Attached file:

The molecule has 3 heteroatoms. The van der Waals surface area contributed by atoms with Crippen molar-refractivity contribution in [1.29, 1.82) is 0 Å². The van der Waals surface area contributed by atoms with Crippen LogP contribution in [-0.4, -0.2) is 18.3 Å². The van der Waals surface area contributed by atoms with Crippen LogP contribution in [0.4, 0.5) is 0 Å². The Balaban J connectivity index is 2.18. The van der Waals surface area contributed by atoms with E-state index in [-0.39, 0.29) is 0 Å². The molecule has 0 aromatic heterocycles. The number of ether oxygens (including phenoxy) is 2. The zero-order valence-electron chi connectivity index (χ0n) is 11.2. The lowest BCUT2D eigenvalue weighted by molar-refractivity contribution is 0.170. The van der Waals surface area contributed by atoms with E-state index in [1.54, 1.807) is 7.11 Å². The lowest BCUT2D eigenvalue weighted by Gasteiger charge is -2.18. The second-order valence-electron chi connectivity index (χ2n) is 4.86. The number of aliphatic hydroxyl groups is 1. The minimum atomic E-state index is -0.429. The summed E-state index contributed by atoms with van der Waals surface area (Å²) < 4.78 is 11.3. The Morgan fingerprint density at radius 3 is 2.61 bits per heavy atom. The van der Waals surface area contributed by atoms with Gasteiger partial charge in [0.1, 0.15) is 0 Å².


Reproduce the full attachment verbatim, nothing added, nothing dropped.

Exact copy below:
The molecule has 3 heteroatoms. The van der Waals surface area contributed by atoms with Crippen molar-refractivity contribution in [1.29, 1.82) is 0 Å². The van der Waals surface area contributed by atoms with Crippen LogP contribution in [-0.4, -0.2) is 18.3 Å². The van der Waals surface area contributed by atoms with Crippen LogP contribution in [0.4, 0.5) is 0 Å². The Balaban J connectivity index is 2.18. The van der Waals surface area contributed by atoms with E-state index in [-0.39, 0.29) is 0 Å². The molecule has 0 aromatic heterocycles. The number of ether oxygens (including phenoxy) is 2. The zero-order valence-electron chi connectivity index (χ0n) is 11.2. The lowest BCUT2D eigenvalue weighted by molar-refractivity contribution is 0.170. The van der Waals surface area contributed by atoms with E-state index in [1.54, 1.807) is 7.11 Å². The lowest BCUT2D eigenvalue weighted by Gasteiger charge is -2.18. The second-order valence-electron chi connectivity index (χ2n) is 4.86. The number of aliphatic hydroxyl groups is 1. The minimum atomic E-state index is -0.429. The summed E-state index contributed by atoms with van der Waals surface area (Å²) < 4.78 is 11.3. The Morgan fingerprint density at radius 3 is 2.61 bits per heavy atom. The van der Waals surface area contributed by atoms with Gasteiger partial charge in [0.1, 0.15) is 0 Å².